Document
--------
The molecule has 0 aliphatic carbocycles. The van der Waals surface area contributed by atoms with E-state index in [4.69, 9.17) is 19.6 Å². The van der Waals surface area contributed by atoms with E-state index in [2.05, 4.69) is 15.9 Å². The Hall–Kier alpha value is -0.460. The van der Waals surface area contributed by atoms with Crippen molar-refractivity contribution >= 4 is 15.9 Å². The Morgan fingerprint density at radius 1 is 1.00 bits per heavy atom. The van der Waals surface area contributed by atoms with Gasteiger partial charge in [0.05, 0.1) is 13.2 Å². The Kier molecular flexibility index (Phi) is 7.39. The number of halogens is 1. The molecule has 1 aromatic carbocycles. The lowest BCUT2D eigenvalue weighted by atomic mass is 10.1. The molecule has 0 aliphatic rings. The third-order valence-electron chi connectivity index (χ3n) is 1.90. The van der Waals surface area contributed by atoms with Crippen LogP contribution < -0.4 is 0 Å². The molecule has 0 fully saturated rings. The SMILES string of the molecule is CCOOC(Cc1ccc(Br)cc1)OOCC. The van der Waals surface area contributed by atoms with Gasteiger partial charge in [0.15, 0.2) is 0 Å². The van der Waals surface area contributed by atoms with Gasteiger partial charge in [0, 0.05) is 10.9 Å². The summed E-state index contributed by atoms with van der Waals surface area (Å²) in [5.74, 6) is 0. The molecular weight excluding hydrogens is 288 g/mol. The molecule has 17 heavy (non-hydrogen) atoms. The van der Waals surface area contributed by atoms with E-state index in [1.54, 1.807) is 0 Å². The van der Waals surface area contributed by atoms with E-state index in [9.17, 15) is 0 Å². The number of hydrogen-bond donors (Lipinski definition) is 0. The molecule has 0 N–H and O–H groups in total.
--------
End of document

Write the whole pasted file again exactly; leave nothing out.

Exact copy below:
The molecule has 0 aliphatic carbocycles. The van der Waals surface area contributed by atoms with E-state index in [4.69, 9.17) is 19.6 Å². The van der Waals surface area contributed by atoms with E-state index in [2.05, 4.69) is 15.9 Å². The Hall–Kier alpha value is -0.460. The van der Waals surface area contributed by atoms with Crippen molar-refractivity contribution >= 4 is 15.9 Å². The Morgan fingerprint density at radius 1 is 1.00 bits per heavy atom. The van der Waals surface area contributed by atoms with Gasteiger partial charge in [0.05, 0.1) is 13.2 Å². The Kier molecular flexibility index (Phi) is 7.39. The number of halogens is 1. The molecule has 1 aromatic carbocycles. The lowest BCUT2D eigenvalue weighted by atomic mass is 10.1. The molecule has 0 aliphatic rings. The third-order valence-electron chi connectivity index (χ3n) is 1.90. The van der Waals surface area contributed by atoms with Crippen LogP contribution < -0.4 is 0 Å². The molecule has 0 fully saturated rings. The SMILES string of the molecule is CCOOC(Cc1ccc(Br)cc1)OOCC. The van der Waals surface area contributed by atoms with Gasteiger partial charge in [0.15, 0.2) is 0 Å². The van der Waals surface area contributed by atoms with Gasteiger partial charge in [0, 0.05) is 10.9 Å². The summed E-state index contributed by atoms with van der Waals surface area (Å²) in [5.74, 6) is 0. The molecular weight excluding hydrogens is 288 g/mol. The molecule has 17 heavy (non-hydrogen) atoms. The van der Waals surface area contributed by atoms with E-state index in [1.54, 1.807) is 0 Å². The van der Waals surface area contributed by atoms with E-state index in [9.17, 15) is 0 Å². The number of hydrogen-bond donors (Lipinski definition) is 0. The molecule has 0 N–H and O–H groups in total.